• 39. Pharmacology and Toxicity • After purification, the effect of the antibiotic on the normal function of host tissues and organs (its pharmacology), as well as its possible toxic actions (toxicology), must be tested on a large number of animals of several species. • In addition, the effective forms of administration must be determined..Tuesday, March 26, 2013 GKM/ANTIBIOTIC/2013 40
    • 40. Production • Once these steps have been completed, the manufacturer may file an Investigational New Drug Application with the Pharmacy and Poisions Board. • If approved, the antibiotic can be tested on volunteers for toxicity, tolerance, absorption, and excretion. • If subsequent tests on small numbers of patients are successful, the drug can be used on a larger group, usually in the hundreds. If all goes well the drug can be used in clinical medicine. • These procedures, from the time the antibiotic is discovered in the laboratory until it undergoes clinical trial, usually extend over several years. Tuesday, March 26, 2013 GKM/ANTIBIOTIC/2013 41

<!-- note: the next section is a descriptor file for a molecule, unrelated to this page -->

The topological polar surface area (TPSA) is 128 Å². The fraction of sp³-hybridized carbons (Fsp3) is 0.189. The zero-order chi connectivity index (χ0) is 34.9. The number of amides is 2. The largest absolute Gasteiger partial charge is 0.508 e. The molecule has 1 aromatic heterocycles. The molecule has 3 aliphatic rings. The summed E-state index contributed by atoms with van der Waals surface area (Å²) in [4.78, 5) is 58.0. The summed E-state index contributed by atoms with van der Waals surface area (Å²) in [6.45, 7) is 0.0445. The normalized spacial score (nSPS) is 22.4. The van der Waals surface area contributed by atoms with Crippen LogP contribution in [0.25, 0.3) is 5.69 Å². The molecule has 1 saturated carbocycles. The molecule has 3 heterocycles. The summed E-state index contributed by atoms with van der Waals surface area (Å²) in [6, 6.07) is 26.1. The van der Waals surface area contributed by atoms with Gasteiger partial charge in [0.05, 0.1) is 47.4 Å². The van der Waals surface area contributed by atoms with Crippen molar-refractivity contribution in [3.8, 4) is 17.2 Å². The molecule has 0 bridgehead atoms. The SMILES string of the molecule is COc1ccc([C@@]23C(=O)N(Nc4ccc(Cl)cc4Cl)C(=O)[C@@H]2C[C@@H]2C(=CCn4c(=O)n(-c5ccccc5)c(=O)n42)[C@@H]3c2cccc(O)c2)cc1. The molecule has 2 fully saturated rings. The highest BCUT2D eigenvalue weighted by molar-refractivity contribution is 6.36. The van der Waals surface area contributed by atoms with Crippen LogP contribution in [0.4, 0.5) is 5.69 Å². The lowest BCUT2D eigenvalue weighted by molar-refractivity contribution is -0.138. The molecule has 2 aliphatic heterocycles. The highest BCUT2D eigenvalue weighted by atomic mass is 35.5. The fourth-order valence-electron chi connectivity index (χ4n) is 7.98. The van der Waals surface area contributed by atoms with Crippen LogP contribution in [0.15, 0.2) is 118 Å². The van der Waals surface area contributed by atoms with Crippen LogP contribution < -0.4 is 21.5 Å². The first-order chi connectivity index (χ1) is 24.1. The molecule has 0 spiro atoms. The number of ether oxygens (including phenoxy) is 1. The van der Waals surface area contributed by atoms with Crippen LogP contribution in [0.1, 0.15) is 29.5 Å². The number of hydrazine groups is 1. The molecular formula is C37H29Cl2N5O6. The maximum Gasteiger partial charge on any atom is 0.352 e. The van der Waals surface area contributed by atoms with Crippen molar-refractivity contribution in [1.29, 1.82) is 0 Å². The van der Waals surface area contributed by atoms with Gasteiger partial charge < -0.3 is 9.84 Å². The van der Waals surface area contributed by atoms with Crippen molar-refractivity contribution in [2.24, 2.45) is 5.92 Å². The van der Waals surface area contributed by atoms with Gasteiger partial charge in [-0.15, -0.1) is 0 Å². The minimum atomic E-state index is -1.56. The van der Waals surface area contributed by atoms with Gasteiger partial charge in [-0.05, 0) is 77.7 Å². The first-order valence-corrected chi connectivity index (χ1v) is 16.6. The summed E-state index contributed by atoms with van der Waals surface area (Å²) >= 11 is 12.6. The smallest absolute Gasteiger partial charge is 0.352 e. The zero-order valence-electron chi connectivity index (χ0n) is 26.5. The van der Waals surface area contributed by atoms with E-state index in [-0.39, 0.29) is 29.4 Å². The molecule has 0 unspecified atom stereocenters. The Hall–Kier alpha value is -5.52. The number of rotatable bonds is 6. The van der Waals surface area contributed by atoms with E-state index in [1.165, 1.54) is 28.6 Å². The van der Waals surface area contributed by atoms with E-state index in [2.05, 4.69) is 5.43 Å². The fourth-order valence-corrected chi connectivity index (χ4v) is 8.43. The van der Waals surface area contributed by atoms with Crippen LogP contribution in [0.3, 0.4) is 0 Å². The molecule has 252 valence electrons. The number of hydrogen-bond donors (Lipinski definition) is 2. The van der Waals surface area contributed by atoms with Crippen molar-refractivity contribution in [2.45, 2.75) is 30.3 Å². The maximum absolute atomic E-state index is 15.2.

• 41. Quality Control• Quality control is of utmost importance in the production of antibiotics.• Since it involves a fermentation process, steps must be taken to ensure that absolutely no contamination is introduced at any point during production.• To this end, the medium and all of the processing equipment are thoroughly steam sterilized.• During manufacturing, the quality of all the compounds is checked on a regular basis.• Of particular importance are frequent checks of the condition of the microorganism culture during fermentation.• These are accomplished using various chromatography techniques.• Also, various physical and chemical properties of the finished product are checked such as pH, melting point, and moisture content Tuesday, March 26, 2013 GKM/ANTIBIOTIC/2013 42